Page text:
Glivec (Gleevec) by Novartis (Wikipedia)
India stands up against drug “evergreening”: In 2006, India rejected the Novartis’ patent application for Glivec, developed in the 1990s and considered a major breakthrough in the treatment of certain cancers. India argued the latest version of the drug isn’t a significant enough improvement to warrant patent protection under its laws. Novartis sued India, saying the move violates India’s World Trade Organization obligations. Currently, our laws force companies to prove new versions of their products are therapeutically more beneficial than earlier versions on which patents had expired. It is under this section of the patent law that the patent authority and the Indian courts have thus far refused to patent Glivec. Finally, we get *something* right! WSJ is spinning this into something else entirely.
Foreign banks with 20 branches or more will face the same Priority Sector Lending (PSL) requirements as domestic banks. Citibank, Standard Chartered, HSBC and RBS must soon direct 18% of their loans to agriculture, from zero today. The idea of foreign banks forging into agricultural lending with no underwriting experience and largely urban branches is asinine. (LiveMint)
The European Central Bank wants to buy up peripheral country (Spain, Italy, Portugal, Greece, etc…) debt in order to drive down their funding costs. As one might expect, Germany, and other Northern European states are not thrilled. Germany’s Bundesbank on Monday warned that any move to share “solvency risks” across the euro zone should be decided by governments and not the ECB. Economists have already expressed reservations about the efficacy of the whole idea. However, Germany’s director at the ECB, Jörg Asmussen, signaled full backing for the bond rescue plan of ECB chief Mario Draghi, brushing aside warnings from the German Bundesbank. This may prove to be the “game changer” that critics around the world have been demanding for two years. Besides, the ECB will not intervene until debtor states request a formal bail-out from the eurozone’s EFSF and ESM rescue funds, and sign a “memorandum” giving up fiscal sovereignty.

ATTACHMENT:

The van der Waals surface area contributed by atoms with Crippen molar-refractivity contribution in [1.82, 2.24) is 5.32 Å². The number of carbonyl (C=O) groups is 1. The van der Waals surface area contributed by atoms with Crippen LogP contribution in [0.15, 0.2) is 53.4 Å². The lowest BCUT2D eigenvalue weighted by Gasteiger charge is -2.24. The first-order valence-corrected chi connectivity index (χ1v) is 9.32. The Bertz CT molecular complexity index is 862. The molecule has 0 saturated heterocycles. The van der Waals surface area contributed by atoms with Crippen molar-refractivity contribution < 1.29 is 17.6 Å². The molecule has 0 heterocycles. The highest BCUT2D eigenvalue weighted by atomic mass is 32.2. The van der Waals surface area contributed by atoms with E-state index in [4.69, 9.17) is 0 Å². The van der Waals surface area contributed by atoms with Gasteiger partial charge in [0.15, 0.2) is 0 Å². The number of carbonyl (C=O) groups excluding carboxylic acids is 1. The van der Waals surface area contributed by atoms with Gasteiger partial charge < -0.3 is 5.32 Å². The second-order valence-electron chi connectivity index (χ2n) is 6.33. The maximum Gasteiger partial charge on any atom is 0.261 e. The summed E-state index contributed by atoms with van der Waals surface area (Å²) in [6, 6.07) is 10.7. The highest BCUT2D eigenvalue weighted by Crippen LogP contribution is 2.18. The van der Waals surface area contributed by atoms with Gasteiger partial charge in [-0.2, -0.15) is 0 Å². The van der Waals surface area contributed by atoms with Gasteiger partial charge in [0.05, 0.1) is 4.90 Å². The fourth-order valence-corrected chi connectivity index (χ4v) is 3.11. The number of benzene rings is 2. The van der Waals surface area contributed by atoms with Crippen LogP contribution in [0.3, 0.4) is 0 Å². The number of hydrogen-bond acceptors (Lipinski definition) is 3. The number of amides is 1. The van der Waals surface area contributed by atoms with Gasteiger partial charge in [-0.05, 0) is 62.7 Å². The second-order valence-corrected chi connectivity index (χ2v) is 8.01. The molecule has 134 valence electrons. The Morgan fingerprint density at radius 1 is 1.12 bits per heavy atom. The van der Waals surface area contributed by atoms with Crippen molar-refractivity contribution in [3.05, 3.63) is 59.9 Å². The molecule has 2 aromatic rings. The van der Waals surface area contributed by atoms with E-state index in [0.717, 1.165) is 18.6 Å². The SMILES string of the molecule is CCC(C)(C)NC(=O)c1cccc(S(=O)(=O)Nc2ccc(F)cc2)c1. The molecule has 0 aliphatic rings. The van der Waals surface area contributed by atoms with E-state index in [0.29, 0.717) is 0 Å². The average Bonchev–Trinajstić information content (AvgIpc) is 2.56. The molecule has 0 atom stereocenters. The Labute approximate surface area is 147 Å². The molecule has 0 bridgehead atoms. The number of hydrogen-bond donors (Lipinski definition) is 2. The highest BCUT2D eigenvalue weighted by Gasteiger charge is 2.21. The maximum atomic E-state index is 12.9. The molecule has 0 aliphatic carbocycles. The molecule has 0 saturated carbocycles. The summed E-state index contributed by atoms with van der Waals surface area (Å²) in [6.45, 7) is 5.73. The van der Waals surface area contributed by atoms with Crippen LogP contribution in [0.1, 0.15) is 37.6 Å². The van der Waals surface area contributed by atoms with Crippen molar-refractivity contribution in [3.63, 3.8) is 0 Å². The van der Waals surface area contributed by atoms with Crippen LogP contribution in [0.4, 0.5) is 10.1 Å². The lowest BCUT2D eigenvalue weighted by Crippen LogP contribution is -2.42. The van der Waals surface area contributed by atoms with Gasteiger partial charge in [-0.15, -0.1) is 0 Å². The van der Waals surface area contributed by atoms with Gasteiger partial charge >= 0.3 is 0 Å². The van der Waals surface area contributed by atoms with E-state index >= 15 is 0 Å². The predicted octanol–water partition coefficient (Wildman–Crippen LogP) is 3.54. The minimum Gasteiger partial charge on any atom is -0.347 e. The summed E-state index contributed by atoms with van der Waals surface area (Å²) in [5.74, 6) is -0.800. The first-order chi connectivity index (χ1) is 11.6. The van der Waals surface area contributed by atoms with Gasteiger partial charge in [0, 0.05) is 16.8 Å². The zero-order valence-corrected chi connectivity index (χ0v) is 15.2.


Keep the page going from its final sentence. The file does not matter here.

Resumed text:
In what should not come as a shock to our readers: China has built even more capacity since then, which is able to serve the demand from a global economy does not exist, and will not exist. Capacity utilization has dropped from about 80% before the crisis to a mere 60% in 2011.
Caterpillar’s downright gloomy: The global economic outlook is more uncertain than at the start of the crisis in late 2008. (FT)
Yesterday’s roundup: Dow -0.1% to 13262. S&P -0.09%.Stoxx 50 -0.2%, Germany -0.1%, France -0.2%, Italy -1.1%, Spain -1.4%, U.K. -0.5%.